Write not as “fortune’s fool”

Good morrow, friends!

Shelley here. I’m the new PR/Marketing intern from Kansas City. I’m passionate about experiences (I’m an Experience Design & Management major,) clotted cream, Shakespeare (obvs) and unabashed enthusiasm. But enough on me, read on.


I like this clock. It’s a good clock.

The Trust is incredibly generous in entrusting us interns to create content for their platforms. Make you nervous? Fret not! Everyone wants you to be successful. Your mentors can point you in the right direction for content. Meanwhile, in order to not betray that citizens of the colony sit behind some of SBT’s keyboards, here is a crash course in five of the top spelling mistakes Americans make on this side of the pond.

1. -or → -our

It boggles my American mind how a u could sneak into such innocent, non-u-sound words, but know that if an American word ends in -or, you should sneak in that little u.


color → colour

neighbor → neighbour

flavor → flavour

2. -g → -gue

Adding that ue is like giving that word a cocktail dress. (Hear me out, mmk?) It just seems more elegant. Anyone else? No? Cool.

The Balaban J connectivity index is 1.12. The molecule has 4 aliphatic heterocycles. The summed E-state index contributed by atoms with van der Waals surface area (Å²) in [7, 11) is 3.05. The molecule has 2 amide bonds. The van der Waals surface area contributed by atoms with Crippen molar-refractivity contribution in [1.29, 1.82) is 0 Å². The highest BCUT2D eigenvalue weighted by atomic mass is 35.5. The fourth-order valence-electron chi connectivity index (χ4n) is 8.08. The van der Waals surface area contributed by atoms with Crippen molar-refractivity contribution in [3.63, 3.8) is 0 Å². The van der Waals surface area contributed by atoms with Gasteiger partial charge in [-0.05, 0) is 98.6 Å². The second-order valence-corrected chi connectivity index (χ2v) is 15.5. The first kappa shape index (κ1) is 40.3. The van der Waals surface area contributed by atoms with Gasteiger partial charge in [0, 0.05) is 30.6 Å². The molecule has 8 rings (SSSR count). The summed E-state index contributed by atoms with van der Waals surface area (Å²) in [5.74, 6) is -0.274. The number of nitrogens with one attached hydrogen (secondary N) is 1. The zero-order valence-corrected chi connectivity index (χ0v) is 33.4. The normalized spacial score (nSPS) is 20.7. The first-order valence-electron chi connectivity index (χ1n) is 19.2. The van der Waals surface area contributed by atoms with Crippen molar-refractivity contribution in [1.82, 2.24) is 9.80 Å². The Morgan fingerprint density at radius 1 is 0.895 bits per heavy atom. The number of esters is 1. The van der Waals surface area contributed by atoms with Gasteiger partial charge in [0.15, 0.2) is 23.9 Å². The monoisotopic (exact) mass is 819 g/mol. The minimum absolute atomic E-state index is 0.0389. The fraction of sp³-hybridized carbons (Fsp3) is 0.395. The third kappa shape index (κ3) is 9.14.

catalog → catalogue

dialog → dialogue

analog → analogue

3. -yze → -yse

This is a chill one. Don’t overthink it. Swap out that cute little z with a nice little s and you’ll be smooth-sailing.


analyze → analyse

organize → organise

recognize → recognise

4. -er → -re

This swap is even easier: you mustn’t stretch your hard-working fingers to any new keys! Simply switch the last two letters.


theater → theatre

center → centre

liter → litre

5. Check your words!

It’s no secret that Brits, on occasion, use different terminology than Americans. You’ll pick up these distinctions quicker than you expect to, and you probably won’t have to reference “the lift” or “the bin” in most Trust-related publications, but following are a few other fun words I’ve come across:


zucchini → courgette (not Cougarette, mind you)

calendar → diary

molasses → treacle

At the end of the day, remember you’re not alone. Other means are in place to help catch your mistakes: friends, mentors, even English spell-check. Now go forth and write!



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